Guaranteed income helps mothers and food banks are getting bigger

in January 28th, 2022

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Guaranteed income is helping mothers gain autonomy

Tue Jan 18

Without equitable access to education, resources, and more, those below the poverty line most often remain there. The solution? Many claim guaranteed income (aka universal basic income), where low-income families receive monthly cash installments, will pull them out of poverty long-term. When we first reported on this subject a year ago, critics claimed that guaranteed income would reduce motivation to work, an old argument that has defeated guaranteed income proposals in the past. Some also pointed to a study that found no evidence such income resulted in lasting improvements in equality.

But since then, a number of experiments have proven otherwise. Most recently in New York City, the Bridge program has already helped low-income new mothers gain autonomy. Here’s how it works:

  • First, participants with average household income below $14,500 (the poverty line) are selected. Most often, this is Black or Hispanic mothers with less than $100 in savings.
  • Funded by venture capitalists, the program provides $1,000 payments monthly to these mothers for 18 months, followed by another $500 the following 18 months.
  • So far, it’s helped empower the mothers by covering the cost of basic baby supplies, groceries outside of food stamps, and even Uber rides to the hospital.
  • And by covering such basic needs, mothers could pursue higher education for better paying jobs, live more healthfully, and be less at the mercy of powerful landlords.

Now, over 35 guaranteed income pilot programs are underway across 17 states. The largest efforts are in Chicago ($500 a month to 5,000 families) and Los Angeles ($1,000 a month to 3,000 families). While New York has little presence in comparison, the Bridge program is expanding to accommodate more mothers.

Food banks (and scarcity) get bigger

Fri Jan 14

It’s been clear since at least 2016 that food banks are nearly at capacity. Limited space even led some food banks to turn away donations. COVID-19 only made matters worse, increasing demand at U.S. food banks by 60%, as millions of Americans turned to food banks for the first time. Many states — including California, Georgia, Iowa, and New Jersey — are leasing much larger building spaces to accommodate the continually growing demand and donation needs.

Even food workers are becoming food insecure with stagnant wages and rising food prices, including 78% of the 10,000 surveyed Kroger employees. Globally, food scarcity has worsened while the poorest countries experienced a sharp increase in food prices and inflation caused by a storm of issues including COVID-19, climate change, conflict, and economic instability. While the work of food banks is an immediate need, some are worried it could distract from solving the root cause of poverty.

In other words, the ideal scenario is that food banks get smaller as people are able to secure food themselves. Fortunately, some are taking this into consideration.

  • In Chicago, organizers have already adjusted their expansion plans to redesign their food banks without communal meeting spaces; the team learned that community meetings need to happen within the communities themselves to drive change.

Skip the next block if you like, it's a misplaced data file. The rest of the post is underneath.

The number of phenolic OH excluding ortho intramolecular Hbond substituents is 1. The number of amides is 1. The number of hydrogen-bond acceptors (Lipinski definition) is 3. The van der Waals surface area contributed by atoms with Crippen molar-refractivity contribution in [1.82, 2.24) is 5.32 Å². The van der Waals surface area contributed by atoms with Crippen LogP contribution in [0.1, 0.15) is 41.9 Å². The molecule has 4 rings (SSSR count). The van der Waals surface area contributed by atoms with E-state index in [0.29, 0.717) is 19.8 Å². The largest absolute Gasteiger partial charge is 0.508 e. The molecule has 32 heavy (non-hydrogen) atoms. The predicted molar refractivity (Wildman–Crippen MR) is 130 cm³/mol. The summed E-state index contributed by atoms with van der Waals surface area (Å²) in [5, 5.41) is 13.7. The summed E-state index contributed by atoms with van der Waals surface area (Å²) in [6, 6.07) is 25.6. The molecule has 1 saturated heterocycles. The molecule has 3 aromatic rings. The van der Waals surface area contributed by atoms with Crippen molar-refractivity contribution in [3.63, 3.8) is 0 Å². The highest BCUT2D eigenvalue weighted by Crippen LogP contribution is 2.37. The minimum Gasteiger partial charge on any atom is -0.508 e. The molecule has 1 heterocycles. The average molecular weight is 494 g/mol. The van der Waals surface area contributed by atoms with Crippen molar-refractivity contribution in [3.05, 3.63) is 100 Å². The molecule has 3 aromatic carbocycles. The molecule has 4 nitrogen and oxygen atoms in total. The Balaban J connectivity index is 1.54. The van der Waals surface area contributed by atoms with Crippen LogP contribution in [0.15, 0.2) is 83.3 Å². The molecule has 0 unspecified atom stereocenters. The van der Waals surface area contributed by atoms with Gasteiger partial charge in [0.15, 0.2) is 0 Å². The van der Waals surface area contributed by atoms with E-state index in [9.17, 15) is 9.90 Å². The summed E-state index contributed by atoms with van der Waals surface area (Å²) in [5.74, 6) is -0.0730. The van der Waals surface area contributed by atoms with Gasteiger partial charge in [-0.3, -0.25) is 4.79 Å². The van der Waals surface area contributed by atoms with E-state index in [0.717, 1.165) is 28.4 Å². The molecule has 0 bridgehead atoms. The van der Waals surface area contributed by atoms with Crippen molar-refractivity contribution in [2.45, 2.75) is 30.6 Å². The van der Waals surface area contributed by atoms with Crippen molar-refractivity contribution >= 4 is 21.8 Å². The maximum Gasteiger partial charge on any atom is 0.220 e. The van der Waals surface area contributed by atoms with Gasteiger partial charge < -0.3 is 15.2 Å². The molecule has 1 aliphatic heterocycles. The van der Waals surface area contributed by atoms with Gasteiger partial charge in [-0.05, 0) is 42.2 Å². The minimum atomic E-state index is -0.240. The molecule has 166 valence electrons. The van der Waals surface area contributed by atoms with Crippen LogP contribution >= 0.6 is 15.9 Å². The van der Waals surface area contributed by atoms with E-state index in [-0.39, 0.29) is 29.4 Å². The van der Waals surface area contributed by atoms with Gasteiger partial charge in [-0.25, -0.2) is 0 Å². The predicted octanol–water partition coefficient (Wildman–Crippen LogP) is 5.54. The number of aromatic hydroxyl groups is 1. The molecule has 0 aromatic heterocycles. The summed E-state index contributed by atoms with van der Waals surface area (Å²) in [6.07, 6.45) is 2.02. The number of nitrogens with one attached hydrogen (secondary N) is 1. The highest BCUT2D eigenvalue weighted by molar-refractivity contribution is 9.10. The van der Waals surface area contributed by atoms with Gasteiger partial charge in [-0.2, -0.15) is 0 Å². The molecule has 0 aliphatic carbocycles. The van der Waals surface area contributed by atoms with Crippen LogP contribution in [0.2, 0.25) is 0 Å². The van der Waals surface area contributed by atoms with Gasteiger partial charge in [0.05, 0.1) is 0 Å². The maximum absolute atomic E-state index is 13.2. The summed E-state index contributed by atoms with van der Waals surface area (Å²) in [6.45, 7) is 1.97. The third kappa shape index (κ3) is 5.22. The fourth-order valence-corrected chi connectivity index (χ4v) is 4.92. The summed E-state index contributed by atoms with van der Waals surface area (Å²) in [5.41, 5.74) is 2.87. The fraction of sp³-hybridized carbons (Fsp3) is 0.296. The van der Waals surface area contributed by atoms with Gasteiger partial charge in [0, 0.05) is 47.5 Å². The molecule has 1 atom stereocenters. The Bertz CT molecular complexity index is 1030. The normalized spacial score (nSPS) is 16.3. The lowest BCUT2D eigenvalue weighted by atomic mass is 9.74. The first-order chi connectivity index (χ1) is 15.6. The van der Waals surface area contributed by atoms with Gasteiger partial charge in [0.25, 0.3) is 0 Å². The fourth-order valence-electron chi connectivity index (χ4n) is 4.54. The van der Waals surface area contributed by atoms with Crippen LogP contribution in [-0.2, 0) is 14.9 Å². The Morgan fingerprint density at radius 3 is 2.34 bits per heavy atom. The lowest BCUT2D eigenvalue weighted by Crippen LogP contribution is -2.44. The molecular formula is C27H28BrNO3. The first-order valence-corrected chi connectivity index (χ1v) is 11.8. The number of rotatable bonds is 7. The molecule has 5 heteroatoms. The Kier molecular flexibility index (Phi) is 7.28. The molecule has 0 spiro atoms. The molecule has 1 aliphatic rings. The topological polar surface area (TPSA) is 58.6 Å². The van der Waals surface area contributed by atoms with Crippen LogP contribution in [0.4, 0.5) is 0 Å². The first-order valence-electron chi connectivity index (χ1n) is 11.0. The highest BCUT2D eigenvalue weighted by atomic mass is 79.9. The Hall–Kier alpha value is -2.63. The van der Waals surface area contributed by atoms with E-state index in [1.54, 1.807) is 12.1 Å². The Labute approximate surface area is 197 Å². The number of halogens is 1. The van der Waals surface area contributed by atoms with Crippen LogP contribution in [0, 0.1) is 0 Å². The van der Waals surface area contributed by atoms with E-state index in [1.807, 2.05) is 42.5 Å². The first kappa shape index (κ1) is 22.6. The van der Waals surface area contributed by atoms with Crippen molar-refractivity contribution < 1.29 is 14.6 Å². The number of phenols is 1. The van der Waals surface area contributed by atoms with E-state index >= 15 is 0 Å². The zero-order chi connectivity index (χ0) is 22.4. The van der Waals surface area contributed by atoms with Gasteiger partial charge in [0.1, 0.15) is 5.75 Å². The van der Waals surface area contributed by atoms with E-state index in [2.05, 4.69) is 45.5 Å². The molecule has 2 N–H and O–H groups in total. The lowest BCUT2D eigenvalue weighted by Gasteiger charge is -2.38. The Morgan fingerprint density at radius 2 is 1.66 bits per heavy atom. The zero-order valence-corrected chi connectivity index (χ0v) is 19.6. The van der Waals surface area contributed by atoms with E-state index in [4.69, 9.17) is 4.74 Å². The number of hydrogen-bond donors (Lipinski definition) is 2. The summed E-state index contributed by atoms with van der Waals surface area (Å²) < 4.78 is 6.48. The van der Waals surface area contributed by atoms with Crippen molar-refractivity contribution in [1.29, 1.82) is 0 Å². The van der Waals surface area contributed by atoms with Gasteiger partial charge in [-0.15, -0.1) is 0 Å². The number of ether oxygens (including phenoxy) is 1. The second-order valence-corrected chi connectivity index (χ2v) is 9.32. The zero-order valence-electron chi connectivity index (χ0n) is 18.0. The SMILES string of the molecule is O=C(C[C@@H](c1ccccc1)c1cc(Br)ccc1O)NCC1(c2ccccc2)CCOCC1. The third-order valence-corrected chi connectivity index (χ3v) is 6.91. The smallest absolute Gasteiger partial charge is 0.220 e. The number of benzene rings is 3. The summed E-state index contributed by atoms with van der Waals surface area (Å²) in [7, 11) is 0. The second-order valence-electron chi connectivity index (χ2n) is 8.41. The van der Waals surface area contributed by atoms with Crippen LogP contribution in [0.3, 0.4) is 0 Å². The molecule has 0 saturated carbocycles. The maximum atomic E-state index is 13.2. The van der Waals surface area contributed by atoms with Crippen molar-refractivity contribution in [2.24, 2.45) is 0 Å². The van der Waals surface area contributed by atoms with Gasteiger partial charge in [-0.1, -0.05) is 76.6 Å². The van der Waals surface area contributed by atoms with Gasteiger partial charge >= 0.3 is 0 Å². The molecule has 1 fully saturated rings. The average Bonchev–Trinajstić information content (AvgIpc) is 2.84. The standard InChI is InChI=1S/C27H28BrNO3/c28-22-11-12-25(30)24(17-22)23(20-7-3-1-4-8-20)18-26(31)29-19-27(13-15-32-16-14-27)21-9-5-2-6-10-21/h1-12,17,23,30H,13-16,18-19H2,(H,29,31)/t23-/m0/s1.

• Millions of Americans are getting access to healthy food through the USDA. The funds come from a $12 billion investment through Congress.
  • Investment in prevention of food insecurity has started in the U.S., including unionization to ensure livable wages and funding, such as federal grants, for community programs.
  • And globally, the World Bank has started on some long-term solutions, including financial support, food kits, and an investment into agriculture technology.

Below The Fold Bytes

Trucker Shortage Takes a Turn

While the pandemic (and Brexit) worsened already concerning trucker shortages globally, companies are left with little choice but to finally increase wages for this historically underpaid role. While this could mean an increase in costs for consumers, it also means greater reliability of product availability. Other perks are also on trial to make up for the difficult lifestyle of a truck driver. Meanwhile, President Biden is working on allowing younger drivers to take on the job. >> Read More

Fighting to Keep the Rio Grande 

Inspired by the tribal communities that came together at Standing Rock, Indigenous feminists have formed the Pueblo Action Alliance to bring tribal nations into decision-making processes on water policies. They're also fighting to be policy leaders and take action against decades of drought and a lack of enforcement for existing regulations. The urgency is increasing as the Rio Grande continues to shrink under current, colonial-era laws, taking precious forest with it. >> Read More

🎬 Action of the Week

Feeding America has an easy resource for finding a food bank near you. If any in your proximity are accepting donations, consider what items you donate thoughtfully. For example, many unhoused community members do not have health or dental insurance, making it hard to consume harder products like granola bars.

This Week's Resources

  • New York Times: Guaranteed income in NYC 6 days old | 15 minutes long
  • The Counter: Bigger food banks 14 days old | 10 minutes long
  • The Counter: Food worker food insecurity 4 days old | 9 minutes long
  • World Bank: Global food security 1 month old | 10 minutes long

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The guaranteed income experiments just make cents!

Art Credit: Below the Fold

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